recycling Gibbs auxiliaries

Posted in Books, pictures, Statistics, University life with tags , , , , , , , , , , on December 6, 2016 by xi'an

wreck of the S.S. Dicky, Caloundra beach, Qld, Australia, Aug. 19, 2012Luca Martino, Victor Elvira and Gustau Camps-Valls have arXived a paper on recycling for Gibbs sampling. The argument therein is to take advantage of all simulations induced by MCMC simulation for one full conditional, towards improving estimation if not convergence. The context is thus one when Metropolis-within-Gibbs operates, with several (M) iterations of the corresponding Metropolis being run instead of only one (which is still valid from a theoretical perspective). While there are arguments in augmenting those iterations, as recalled in the paper, I am not a big fan of running a fixed number of M of iterations as this does not approximate better the simulation from the exact full conditional and even if this approximation was perfect, the goal remains simulating from the joint distribution. As such, multiplying the number of Metropolis iterations does not necessarily impact the convergence rate, only brings it closer to the standard Gibbs rate. Moreover, the improvement does varies with the chosen component, meaning that the different full conditionals have different characteristics that produce various levels of variance reduction:

  • if the targeted expectation only depends on one component of the Markov chain, multiplying the number of simulations for the other components has no clear impact, except in increasing time;
  • if the corresponding full conditional is very concentrated, repeating simulations should produce quasi-repetitions, and no gain.

The only advantage in computing time that I can see at this stage is when constructing the MCMC sampler for the full proposal is much more costly than repeating MCMC iterations, which are then almost free and contribute to the reduction of the variance of the estimator.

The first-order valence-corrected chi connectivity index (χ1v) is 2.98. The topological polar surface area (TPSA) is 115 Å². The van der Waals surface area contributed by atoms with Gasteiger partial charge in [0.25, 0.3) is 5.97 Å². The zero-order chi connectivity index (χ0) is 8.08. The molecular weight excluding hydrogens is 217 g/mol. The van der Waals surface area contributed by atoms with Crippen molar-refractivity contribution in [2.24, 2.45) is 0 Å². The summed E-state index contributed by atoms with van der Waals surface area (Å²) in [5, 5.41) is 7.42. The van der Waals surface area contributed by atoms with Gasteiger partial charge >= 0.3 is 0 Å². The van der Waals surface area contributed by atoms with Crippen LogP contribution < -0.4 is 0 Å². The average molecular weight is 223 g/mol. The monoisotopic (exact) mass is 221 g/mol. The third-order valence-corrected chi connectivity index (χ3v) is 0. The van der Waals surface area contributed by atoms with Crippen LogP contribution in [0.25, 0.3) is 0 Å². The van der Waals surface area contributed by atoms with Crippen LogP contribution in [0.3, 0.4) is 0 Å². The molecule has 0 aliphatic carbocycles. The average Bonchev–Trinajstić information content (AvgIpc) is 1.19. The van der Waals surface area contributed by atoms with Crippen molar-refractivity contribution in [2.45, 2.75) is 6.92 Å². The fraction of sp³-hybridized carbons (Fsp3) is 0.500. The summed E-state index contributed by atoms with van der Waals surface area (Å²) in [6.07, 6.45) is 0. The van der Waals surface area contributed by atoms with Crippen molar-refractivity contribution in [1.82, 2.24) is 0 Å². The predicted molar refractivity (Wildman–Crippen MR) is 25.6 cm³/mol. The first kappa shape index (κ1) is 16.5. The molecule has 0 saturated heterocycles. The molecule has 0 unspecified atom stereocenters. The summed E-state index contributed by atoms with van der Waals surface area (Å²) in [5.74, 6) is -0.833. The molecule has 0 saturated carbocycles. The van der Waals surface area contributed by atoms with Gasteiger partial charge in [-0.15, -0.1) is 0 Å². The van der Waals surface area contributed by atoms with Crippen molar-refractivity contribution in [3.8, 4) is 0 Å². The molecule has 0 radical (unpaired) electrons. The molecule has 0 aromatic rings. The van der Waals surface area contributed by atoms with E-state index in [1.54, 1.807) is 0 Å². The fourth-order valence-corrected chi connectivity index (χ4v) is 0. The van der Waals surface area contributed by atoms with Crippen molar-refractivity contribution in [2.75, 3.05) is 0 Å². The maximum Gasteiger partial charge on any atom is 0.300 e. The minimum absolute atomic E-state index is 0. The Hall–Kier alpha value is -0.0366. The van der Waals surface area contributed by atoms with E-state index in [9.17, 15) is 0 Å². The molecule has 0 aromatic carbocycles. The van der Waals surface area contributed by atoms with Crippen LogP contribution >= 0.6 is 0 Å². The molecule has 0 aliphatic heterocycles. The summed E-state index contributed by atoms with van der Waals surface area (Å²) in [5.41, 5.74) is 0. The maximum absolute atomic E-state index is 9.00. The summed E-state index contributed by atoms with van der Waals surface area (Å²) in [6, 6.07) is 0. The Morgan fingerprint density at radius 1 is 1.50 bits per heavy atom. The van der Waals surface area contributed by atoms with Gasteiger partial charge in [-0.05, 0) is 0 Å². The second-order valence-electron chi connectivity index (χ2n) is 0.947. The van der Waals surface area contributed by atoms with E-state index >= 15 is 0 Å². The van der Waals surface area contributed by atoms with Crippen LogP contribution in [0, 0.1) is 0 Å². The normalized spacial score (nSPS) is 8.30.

This analysis of MCMC-withing-Gibbs strategies reminds me of a recent X validated question, which was about the proper degree of splitting simulations from a marginal and from a corresponding conditional in the chain rule, the optimal balance being in my opinion dependent on the relative variances of the conditional expectations.

A last point is that recycling in the context of simulation and Monte Carlo methodology makes me immediately think of Rao-Blackwellisation, which is surprisingly absent from the current paperRao-Blackwellisation was introduced in the MCMC literature and to the MCMC community in the first papers of Alan Gelfand and Adrian Smith, in 1990. While this is not always producing a major gain in Monte Carlo variability, it remains a generic way of recycling auxiliary variables as shown, e.g., in the recycling paper we wrote with George Casella in 1996, one of my favourite papers.